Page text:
21.
The
second
one

is covering the high band portion of the
LTE spectrum

starting from
1.71 GHz to 3.8 GHz
corresponding to
LTE
band numbers 1, 2, 3, 4,

7,

9,

10,

22,

23,

25,

33,

34,

35,

36,

37,

38,

39,

40,

41,

42,

43.

This

means a total number of 32 LTE bands can
be covered
beside the 2G and 3G
frequency
bands as

700MHz WiMax, CDMA/TDMA/GSM800 (824

894MHz)
,
low L band GPS (1.2GHz), L
-
band DVB
-
H (1452

1492MHz), GPS (1575MHz), GSM1800
(1710

1880MHz), PCS1900 (1859

199
0MHz),
U
MTS (1900

2170MHz),
Bluetooth/WiFi
(2.4GHz), WiMax (2.3

2.5GHz), and IMT
-
2000
WiMax (2.5

2.69GHz)
.

The new antenna technology can be implemented in
smart phone handsets
, tablets
, laptops and
notebooks. The geometry of the antenna is shown in
Fig.1, which
can be scaled and optimized for any
application or any frequency band. M
ultiple

antenna
configurations

is provided

according to the available
space
inside the device with different size
choices

of

0.
1x
0.
1x15
.
6

c
m
,
0.
2x
0.
2x15
.6 c
m
or

0.
4x
0.
4x15
.6
c
m for

the

low band antenna and
0.
1x
0.
1x5
.
5
5 c
m
,
0.
2x
0.
2x5
.55 c
m
or

0.
4x
0.
4x5
.55 c
m for the high
band antenna.




Fig. 1
Geometry of the new wideband antenna

The low band
antenna design is flexible enou
gh

to
be bended and wrapped

in the void

around the
mobile

chassis

to overcome the antenna length
problem an
d make it fit inside the device so it
is
completely self
-
contained and does not need an
additional ground plane or any other components.
Thus, the new antenna can be mounted anywhere
inside or outside any handset because the antenna
does not use a part of the handset as an extended
ground plan
e as usually happens with internal
antennas.

Results:

Different

prototypes of the new LTE

antenna
s

have
been designed, manufactured and tested
.

The results
of a selected sample antenna configuration will be
presented
.

The low band antenna
performance
having total volume

of:
0.4x0.4x15.6 cm
=2.496 cm
3

is numerically calculated by a software packages that
uses the moment method. It is also measured at
IMST antenna labs in Germany
.
It should be noted
that

the

proposed volume

is the
total

volume of the
ante
nna because it does not require an additional
ground plane or matching
circuits.

The

agreement
between numerical and experimental results was
acceptable
.
Fig. 2 shows the calculated and
measured return loss of the low band antenna.
The
return loss is less
than
-
5 dB

almost
all over
the
frequency

band
from 698 MHz to 1.51 GHz

which is
73 % band width
.


Fig. 2

Calculated & measured return loss of the low
band antenna

T
he

total

antenna efficiency

is

shown in

Fig.3
.
The
average efficiency is better than 70%

over most of
the low band
.

Fig.4

demonstrates the peak gain o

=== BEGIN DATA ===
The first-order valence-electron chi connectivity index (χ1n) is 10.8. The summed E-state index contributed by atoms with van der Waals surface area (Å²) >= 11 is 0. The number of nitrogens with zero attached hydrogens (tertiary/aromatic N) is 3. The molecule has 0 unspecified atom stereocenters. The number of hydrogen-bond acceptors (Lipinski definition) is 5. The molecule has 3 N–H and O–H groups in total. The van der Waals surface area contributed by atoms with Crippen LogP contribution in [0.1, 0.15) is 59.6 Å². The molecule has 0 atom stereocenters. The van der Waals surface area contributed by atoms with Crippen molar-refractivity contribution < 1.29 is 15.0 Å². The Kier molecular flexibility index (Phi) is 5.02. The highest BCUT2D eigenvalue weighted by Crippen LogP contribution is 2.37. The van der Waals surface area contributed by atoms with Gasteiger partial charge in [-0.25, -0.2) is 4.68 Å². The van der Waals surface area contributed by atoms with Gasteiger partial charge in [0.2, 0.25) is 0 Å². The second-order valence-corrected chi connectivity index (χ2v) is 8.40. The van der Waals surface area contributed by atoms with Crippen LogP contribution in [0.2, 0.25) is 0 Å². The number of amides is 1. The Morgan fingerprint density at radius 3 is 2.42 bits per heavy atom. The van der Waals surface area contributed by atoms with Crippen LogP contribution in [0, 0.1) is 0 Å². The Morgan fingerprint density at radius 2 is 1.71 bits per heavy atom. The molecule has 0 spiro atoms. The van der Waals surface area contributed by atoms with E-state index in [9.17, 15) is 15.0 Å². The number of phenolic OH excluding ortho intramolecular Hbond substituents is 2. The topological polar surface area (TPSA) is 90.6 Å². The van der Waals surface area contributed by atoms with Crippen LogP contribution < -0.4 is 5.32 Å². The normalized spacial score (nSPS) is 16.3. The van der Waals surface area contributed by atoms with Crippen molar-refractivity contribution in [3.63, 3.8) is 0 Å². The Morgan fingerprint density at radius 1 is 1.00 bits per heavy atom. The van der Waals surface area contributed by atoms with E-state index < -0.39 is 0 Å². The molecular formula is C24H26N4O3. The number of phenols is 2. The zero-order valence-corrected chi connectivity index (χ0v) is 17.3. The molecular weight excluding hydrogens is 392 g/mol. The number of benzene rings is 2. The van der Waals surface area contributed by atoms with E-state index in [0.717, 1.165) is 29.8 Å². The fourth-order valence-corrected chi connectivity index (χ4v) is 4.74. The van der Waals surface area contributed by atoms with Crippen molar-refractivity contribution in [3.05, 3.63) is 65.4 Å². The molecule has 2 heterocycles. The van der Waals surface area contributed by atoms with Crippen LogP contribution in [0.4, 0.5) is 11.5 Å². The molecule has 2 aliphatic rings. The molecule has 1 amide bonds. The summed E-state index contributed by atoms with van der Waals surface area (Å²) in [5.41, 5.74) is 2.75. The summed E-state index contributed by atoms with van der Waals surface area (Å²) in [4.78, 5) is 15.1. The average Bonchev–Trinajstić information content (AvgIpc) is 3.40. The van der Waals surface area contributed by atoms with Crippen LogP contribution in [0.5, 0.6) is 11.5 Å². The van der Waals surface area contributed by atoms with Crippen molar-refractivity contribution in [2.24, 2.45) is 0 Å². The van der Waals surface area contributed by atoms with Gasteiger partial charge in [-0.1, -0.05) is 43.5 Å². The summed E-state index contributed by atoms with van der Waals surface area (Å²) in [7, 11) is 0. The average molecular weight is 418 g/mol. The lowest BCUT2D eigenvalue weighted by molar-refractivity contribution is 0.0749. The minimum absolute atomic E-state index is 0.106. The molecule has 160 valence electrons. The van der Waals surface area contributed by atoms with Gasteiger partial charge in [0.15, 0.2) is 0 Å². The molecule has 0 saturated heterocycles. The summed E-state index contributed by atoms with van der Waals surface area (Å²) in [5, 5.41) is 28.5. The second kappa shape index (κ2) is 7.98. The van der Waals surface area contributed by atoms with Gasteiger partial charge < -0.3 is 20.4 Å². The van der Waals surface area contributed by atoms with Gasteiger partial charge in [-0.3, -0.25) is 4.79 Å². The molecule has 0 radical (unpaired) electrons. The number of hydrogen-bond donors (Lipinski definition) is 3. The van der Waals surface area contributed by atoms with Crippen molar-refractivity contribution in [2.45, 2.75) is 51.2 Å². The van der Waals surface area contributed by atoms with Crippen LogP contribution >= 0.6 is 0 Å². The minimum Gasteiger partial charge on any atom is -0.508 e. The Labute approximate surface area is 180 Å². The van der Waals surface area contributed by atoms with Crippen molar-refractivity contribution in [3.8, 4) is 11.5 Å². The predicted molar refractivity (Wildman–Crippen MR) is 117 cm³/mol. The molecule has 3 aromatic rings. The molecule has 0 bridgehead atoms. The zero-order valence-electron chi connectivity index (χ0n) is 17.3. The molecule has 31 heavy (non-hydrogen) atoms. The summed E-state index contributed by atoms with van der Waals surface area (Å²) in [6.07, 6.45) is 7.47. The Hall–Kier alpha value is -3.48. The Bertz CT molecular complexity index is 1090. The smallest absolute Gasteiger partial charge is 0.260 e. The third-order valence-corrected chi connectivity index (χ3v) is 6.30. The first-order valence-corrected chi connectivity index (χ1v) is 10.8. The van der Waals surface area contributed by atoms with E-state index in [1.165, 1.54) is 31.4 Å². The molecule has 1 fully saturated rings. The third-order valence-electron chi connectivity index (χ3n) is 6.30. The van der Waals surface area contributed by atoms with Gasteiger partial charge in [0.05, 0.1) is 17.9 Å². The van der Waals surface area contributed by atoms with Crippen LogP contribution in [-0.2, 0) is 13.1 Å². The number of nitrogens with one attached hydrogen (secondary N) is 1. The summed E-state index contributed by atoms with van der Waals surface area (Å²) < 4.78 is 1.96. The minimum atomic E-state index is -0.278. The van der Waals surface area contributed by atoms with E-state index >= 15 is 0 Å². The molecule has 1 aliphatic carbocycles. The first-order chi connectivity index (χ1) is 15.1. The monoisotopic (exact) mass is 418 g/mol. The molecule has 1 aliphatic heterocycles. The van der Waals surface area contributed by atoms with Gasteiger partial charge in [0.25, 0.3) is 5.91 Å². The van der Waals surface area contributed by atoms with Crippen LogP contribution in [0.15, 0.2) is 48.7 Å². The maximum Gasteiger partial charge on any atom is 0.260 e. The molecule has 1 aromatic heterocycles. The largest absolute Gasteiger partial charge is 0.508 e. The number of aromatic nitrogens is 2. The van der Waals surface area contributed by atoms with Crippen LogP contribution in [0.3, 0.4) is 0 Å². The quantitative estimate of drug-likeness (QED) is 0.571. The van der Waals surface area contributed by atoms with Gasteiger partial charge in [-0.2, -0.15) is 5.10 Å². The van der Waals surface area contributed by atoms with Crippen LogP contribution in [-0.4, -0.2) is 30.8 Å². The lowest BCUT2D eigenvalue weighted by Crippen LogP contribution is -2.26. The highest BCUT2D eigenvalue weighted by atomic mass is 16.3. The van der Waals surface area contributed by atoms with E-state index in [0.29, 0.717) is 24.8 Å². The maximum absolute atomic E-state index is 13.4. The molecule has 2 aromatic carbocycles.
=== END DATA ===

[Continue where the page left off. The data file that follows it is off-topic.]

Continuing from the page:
f
the low band antenna

which is higher than 1 dB
almost over the whole band
.
Fig.5

shows the total
radiation pattern

at
a sample frequency
748
MHz.


Fig.3

Efficiency of the low band antenna

Long Arm

T

Shorting Strip

Short Arm

Slots

W
2

L
1

D
1

D
2

D
3

D
4

D
5

D
6

D
7

D
8

W
1

L
2


Fig.4

Gain

of the low band antenna


Fig.5

Radiation pattern of the low band antenna

at
748 MHz

To cover the high band
portion of the LTE
spectrum,
a second antenna has been
designed

and

manufactured

by scaling and optimizing the
geometry shown in Fig. 1,

having total volume

of

0.4x0.4x5.55 cm
=0.888 cm
3

without any additional
ground

planes
or tuning circuits
. The antenna is
tested all over the high frequency band 1.71
-
3.8
GHz
.
As shown in Fig.6, most of the

calculated and
measured return loss of the
high

ba
nd antenna lay
under
-
5 dB
resulting in
75.8%

antenna bandwidth
.


Fig.6

Calculated & measured return loss of the high
band antenna

Fig.7

shows that the efficiency of this novel antenna
is
above 80% over most of the high band

and
exceeds 95% at some frequency points
.

The
biggest

portion of the band
meets

a
peak gain above 1 dB
as

demonstrated in Fig.8
. The
total radiation pattern at

sample frequency

2.755 GHz is shown in Fig.9
.


Fig.7

Efficiency of the high band antenna

M
ultiples of
low and high band antennas

can be
used
for MIMO diversity in laptop
s, tablets and smart
phones.
E
ach of
these

different situations has been
studied
and will be demonstrated next.


Fig.8

Gain of the high band antenna


Fig.9

Radiation pattern of the high band antenna

at
2.755 GHz

Laptops and tablets:

The space available inside laptops and tablets is
quite

large, so
for
2x2

MIMO
diversity,
one
primary

antenna

&
one
diversity antennas can be placed

10
cm apart perpendicular to each other
. As a result

of
this
position of
primary & diversity

antennas

relative
to each other
,

even though they are
broadcasting
over the same frequency band in the same time,

the
correlation coefficient

and isolation

betwee
n the two
antennas
will be

as good
as

expected
.
Shown

in
Fig.10,
the
maximum correlation coefficient value is
less than 0.025
.
Also the calculated isolation is less
than
-
20 dB and the measured isolation shows better
isolation values much less than
-
25 dB as
demonstrated

in Fig 11
.

Also the isolation between
the
primary & diversity
antennas is measured with
laptop and in free sp
ace with holding the same
position and space between
them
. T
he

measured

isolation

on laptop

gets

improved
over most of the
band

as demonstrated in Fig. 12
.


Fig. 10

Correlation coefficient between
primary and
diversity

low band
MIMO

antennas

perpendicular

to
each other

for laptop and tablets

Fig. 11

Measured & calculated isolation

(S21)

between
primary and diversity

low band MIMO

antennas

perpendicular for laptop and tablets


Fig.12

Measured isolation

(S21)

between
primary
and diversity

low band MIMO

antennas

perpendicular
on

laptop and
without laptop

The
primary & diversity

antennas are totally
uncorrelated
as previously
shown

and this can be
further
noticed

in Fig.13 & Fig.14

as the total
radiation patterns

of

the primary and diversity
antennas

are
uncorrelated both at phi=0 & phi=90
as
shown at
a
sample frequency 901
MHz .


Fig.13

uncorrelated patterns
of
primary and diversity
antenna
s

at phi=0 at 901 MHz



Fig.14

uncorrelated patterns
of
primary and diversity
antenna
s

at phi=
9
0 at 901 MHz

The previous experiments
are repeated

for 2x2
MIMO high band antennas perpendicular

to each
other

and 10 cm apart for laptops and tablets.

In terms of wavelength
,

the distance between the
primary and diversity antennas is large
r

in the high
band which is reflected in a positive way on